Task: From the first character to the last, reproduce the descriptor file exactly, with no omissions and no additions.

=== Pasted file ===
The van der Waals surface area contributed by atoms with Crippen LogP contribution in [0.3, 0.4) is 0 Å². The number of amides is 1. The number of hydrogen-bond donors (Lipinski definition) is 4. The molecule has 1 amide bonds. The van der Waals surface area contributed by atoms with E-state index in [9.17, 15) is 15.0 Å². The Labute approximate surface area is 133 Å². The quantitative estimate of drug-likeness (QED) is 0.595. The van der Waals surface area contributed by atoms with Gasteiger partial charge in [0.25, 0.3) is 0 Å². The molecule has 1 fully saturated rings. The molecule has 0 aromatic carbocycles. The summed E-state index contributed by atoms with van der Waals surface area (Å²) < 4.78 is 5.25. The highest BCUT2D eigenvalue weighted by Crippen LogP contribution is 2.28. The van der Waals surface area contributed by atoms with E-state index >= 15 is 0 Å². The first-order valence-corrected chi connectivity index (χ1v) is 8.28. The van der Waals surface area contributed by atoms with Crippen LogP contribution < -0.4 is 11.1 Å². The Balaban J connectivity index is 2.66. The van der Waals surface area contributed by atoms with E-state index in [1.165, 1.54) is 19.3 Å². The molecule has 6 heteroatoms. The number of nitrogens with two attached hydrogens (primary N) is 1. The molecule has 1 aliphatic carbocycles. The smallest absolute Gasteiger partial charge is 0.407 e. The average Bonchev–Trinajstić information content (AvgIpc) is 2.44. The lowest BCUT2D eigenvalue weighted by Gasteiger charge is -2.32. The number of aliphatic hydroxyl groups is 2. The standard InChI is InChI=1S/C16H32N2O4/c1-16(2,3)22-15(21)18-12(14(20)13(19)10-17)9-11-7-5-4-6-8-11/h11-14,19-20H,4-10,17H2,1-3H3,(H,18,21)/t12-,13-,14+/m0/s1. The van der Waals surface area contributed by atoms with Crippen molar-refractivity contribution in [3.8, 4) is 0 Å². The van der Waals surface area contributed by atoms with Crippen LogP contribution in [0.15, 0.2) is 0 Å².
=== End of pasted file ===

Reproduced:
The van der Waals surface area contributed by atoms with Crippen LogP contribution in [0.3, 0.4) is 0 Å². The number of amides is 1. The number of hydrogen-bond donors (Lipinski definition) is 4. The molecule has 1 amide bonds. The van der Waals surface area contributed by atoms with E-state index in [9.17, 15) is 15.0 Å². The Labute approximate surface area is 133 Å². The quantitative estimate of drug-likeness (QED) is 0.595. The van der Waals surface area contributed by atoms with Gasteiger partial charge in [0.25, 0.3) is 0 Å². The molecule has 1 fully saturated rings. The molecule has 0 aromatic carbocycles. The summed E-state index contributed by atoms with van der Waals surface area (Å²) < 4.78 is 5.25. The highest BCUT2D eigenvalue weighted by Crippen LogP contribution is 2.28. The van der Waals surface area contributed by atoms with E-state index >= 15 is 0 Å². The first-order valence-corrected chi connectivity index (χ1v) is 8.28. The van der Waals surface area contributed by atoms with Crippen LogP contribution < -0.4 is 11.1 Å². The Balaban J connectivity index is 2.66. The van der Waals surface area contributed by atoms with E-state index in [1.165, 1.54) is 19.3 Å². The molecule has 6 heteroatoms. The number of nitrogens with two attached hydrogens (primary N) is 1. The molecule has 1 aliphatic carbocycles. The smallest absolute Gasteiger partial charge is 0.407 e. The average Bonchev–Trinajstić information content (AvgIpc) is 2.44. The lowest BCUT2D eigenvalue weighted by Gasteiger charge is -2.32. The number of aliphatic hydroxyl groups is 2. The standard InChI is InChI=1S/C16H32N2O4/c1-16(2,3)22-15(21)18-12(14(20)13(19)10-17)9-11-7-5-4-6-8-11/h11-14,19-20H,4-10,17H2,1-3H3,(H,18,21)/t12-,13-,14+/m0/s1. The van der Waals surface area contributed by atoms with Crippen molar-refractivity contribution in [3.8, 4) is 0 Å². The van der Waals surface area contributed by atoms with Crippen LogP contribution in [0.15, 0.2) is 0 Å².